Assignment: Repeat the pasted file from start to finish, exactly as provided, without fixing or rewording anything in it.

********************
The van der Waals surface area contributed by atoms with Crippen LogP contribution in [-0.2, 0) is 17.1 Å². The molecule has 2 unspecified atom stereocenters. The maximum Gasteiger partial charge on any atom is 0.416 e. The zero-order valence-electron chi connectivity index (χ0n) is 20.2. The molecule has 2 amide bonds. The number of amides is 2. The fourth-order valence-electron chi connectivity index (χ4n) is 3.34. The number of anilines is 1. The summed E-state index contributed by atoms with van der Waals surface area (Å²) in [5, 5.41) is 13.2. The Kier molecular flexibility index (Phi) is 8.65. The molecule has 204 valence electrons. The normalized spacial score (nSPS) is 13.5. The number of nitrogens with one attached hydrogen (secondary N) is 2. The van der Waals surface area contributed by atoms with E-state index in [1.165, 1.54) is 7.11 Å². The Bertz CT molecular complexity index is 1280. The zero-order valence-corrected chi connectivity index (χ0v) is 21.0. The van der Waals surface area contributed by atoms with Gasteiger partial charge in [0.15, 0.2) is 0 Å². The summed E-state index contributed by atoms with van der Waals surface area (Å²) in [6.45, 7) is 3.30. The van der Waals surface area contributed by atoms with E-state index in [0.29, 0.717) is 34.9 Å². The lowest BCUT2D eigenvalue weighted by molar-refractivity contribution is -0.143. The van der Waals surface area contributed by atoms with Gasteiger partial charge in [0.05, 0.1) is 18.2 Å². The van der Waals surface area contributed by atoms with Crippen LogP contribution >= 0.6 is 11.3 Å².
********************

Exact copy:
The van der Waals surface area contributed by atoms with Crippen LogP contribution in [-0.2, 0) is 17.1 Å². The molecule has 2 unspecified atom stereocenters. The maximum Gasteiger partial charge on any atom is 0.416 e. The zero-order valence-electron chi connectivity index (χ0n) is 20.2. The molecule has 2 amide bonds. The number of amides is 2. The fourth-order valence-electron chi connectivity index (χ4n) is 3.34. The number of anilines is 1. The summed E-state index contributed by atoms with van der Waals surface area (Å²) in [5, 5.41) is 13.2. The Kier molecular flexibility index (Phi) is 8.65. The molecule has 204 valence electrons. The normalized spacial score (nSPS) is 13.5. The number of nitrogens with one attached hydrogen (secondary N) is 2. The van der Waals surface area contributed by atoms with E-state index in [1.165, 1.54) is 7.11 Å². The Bertz CT molecular complexity index is 1280. The zero-order valence-corrected chi connectivity index (χ0v) is 21.0. The van der Waals surface area contributed by atoms with Gasteiger partial charge in [0.15, 0.2) is 0 Å². The summed E-state index contributed by atoms with van der Waals surface area (Å²) in [6.45, 7) is 3.30. The van der Waals surface area contributed by atoms with E-state index in [0.29, 0.717) is 34.9 Å². The lowest BCUT2D eigenvalue weighted by molar-refractivity contribution is -0.143. The van der Waals surface area contributed by atoms with Gasteiger partial charge in [0.05, 0.1) is 18.2 Å². The van der Waals surface area contributed by atoms with Crippen LogP contribution >= 0.6 is 11.3 Å².